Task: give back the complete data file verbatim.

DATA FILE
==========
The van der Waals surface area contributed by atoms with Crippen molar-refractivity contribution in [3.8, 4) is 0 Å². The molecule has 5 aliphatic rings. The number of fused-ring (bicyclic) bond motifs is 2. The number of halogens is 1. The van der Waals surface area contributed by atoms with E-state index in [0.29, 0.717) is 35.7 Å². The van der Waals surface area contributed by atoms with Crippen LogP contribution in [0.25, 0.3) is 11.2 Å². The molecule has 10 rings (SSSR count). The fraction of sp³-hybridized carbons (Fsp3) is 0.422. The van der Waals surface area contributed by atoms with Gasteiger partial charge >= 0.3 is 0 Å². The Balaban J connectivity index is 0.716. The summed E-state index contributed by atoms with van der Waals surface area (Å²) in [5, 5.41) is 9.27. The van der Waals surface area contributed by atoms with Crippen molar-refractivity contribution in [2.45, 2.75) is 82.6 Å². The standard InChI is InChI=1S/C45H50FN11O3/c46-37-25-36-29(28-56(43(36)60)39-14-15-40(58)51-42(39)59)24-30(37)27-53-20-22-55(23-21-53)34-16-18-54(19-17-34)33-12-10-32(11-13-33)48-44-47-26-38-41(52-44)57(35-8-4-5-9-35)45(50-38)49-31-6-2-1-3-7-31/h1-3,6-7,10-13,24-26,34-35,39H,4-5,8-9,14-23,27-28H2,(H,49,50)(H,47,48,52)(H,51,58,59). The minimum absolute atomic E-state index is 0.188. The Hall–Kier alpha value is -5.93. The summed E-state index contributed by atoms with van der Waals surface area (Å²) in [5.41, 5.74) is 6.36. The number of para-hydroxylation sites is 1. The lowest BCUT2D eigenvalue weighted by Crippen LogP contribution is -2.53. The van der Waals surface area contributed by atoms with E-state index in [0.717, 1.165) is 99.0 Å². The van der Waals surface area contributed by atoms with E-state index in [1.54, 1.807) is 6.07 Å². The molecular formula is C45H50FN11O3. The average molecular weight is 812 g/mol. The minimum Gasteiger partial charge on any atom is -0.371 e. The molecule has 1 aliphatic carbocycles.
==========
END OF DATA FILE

The van der Waals surface area contributed by atoms with Crippen molar-refractivity contribution in [3.8, 4) is 0 Å². The molecule has 5 aliphatic rings. The number of fused-ring (bicyclic) bond motifs is 2. The number of halogens is 1. The van der Waals surface area contributed by atoms with E-state index in [0.29, 0.717) is 35.7 Å². The van der Waals surface area contributed by atoms with Crippen LogP contribution in [0.25, 0.3) is 11.2 Å². The molecule has 10 rings (SSSR count). The fraction of sp³-hybridized carbons (Fsp3) is 0.422. The van der Waals surface area contributed by atoms with Gasteiger partial charge >= 0.3 is 0 Å². The Balaban J connectivity index is 0.716. The summed E-state index contributed by atoms with van der Waals surface area (Å²) in [5, 5.41) is 9.27. The van der Waals surface area contributed by atoms with Crippen molar-refractivity contribution in [2.45, 2.75) is 82.6 Å². The standard InChI is InChI=1S/C45H50FN11O3/c46-37-25-36-29(28-56(43(36)60)39-14-15-40(58)51-42(39)59)24-30(37)27-53-20-22-55(23-21-53)34-16-18-54(19-17-34)33-12-10-32(11-13-33)48-44-47-26-38-41(52-44)57(35-8-4-5-9-35)45(50-38)49-31-6-2-1-3-7-31/h1-3,6-7,10-13,24-26,34-35,39H,4-5,8-9,14-23,27-28H2,(H,49,50)(H,47,48,52)(H,51,58,59). The minimum absolute atomic E-state index is 0.188. The Hall–Kier alpha value is -5.93. The summed E-state index contributed by atoms with van der Waals surface area (Å²) in [5.41, 5.74) is 6.36. The number of para-hydroxylation sites is 1. The lowest BCUT2D eigenvalue weighted by Crippen LogP contribution is -2.53. The van der Waals surface area contributed by atoms with E-state index in [0.717, 1.165) is 99.0 Å². The van der Waals surface area contributed by atoms with E-state index in [1.54, 1.807) is 6.07 Å². The molecular formula is C45H50FN11O3. The average molecular weight is 812 g/mol. The minimum Gasteiger partial charge on any atom is -0.371 e. The molecule has 1 aliphatic carbocycles.